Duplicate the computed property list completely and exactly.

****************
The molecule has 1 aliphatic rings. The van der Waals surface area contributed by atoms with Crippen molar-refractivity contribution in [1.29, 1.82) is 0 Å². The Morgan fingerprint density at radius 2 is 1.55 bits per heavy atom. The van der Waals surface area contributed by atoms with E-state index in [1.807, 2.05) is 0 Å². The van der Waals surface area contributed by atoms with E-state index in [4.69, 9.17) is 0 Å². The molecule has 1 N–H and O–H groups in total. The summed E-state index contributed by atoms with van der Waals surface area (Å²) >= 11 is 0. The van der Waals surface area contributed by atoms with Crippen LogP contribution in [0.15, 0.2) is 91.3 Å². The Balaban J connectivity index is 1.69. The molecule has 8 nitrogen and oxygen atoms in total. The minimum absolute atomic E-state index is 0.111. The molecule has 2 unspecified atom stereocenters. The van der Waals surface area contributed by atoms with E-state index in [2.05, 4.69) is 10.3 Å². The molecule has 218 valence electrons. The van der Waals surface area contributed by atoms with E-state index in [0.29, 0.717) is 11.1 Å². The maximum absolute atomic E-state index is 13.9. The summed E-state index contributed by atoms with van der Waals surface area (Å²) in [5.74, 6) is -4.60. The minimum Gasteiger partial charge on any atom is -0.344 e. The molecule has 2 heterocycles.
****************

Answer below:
The molecule has 1 aliphatic rings. The van der Waals surface area contributed by atoms with Crippen molar-refractivity contribution in [1.29, 1.82) is 0 Å². The Morgan fingerprint density at radius 2 is 1.55 bits per heavy atom. The van der Waals surface area contributed by atoms with E-state index in [1.807, 2.05) is 0 Å². The van der Waals surface area contributed by atoms with E-state index in [4.69, 9.17) is 0 Å². The molecule has 1 N–H and O–H groups in total. The summed E-state index contributed by atoms with van der Waals surface area (Å²) >= 11 is 0. The van der Waals surface area contributed by atoms with Crippen LogP contribution in [0.15, 0.2) is 91.3 Å². The Balaban J connectivity index is 1.69. The molecule has 8 nitrogen and oxygen atoms in total. The minimum absolute atomic E-state index is 0.111. The molecule has 2 unspecified atom stereocenters. The van der Waals surface area contributed by atoms with E-state index in [2.05, 4.69) is 10.3 Å². The molecule has 218 valence electrons. The van der Waals surface area contributed by atoms with E-state index in [0.29, 0.717) is 11.1 Å². The maximum absolute atomic E-state index is 13.9. The summed E-state index contributed by atoms with van der Waals surface area (Å²) in [5.74, 6) is -4.60. The minimum Gasteiger partial charge on any atom is -0.344 e. The molecule has 2 heterocycles.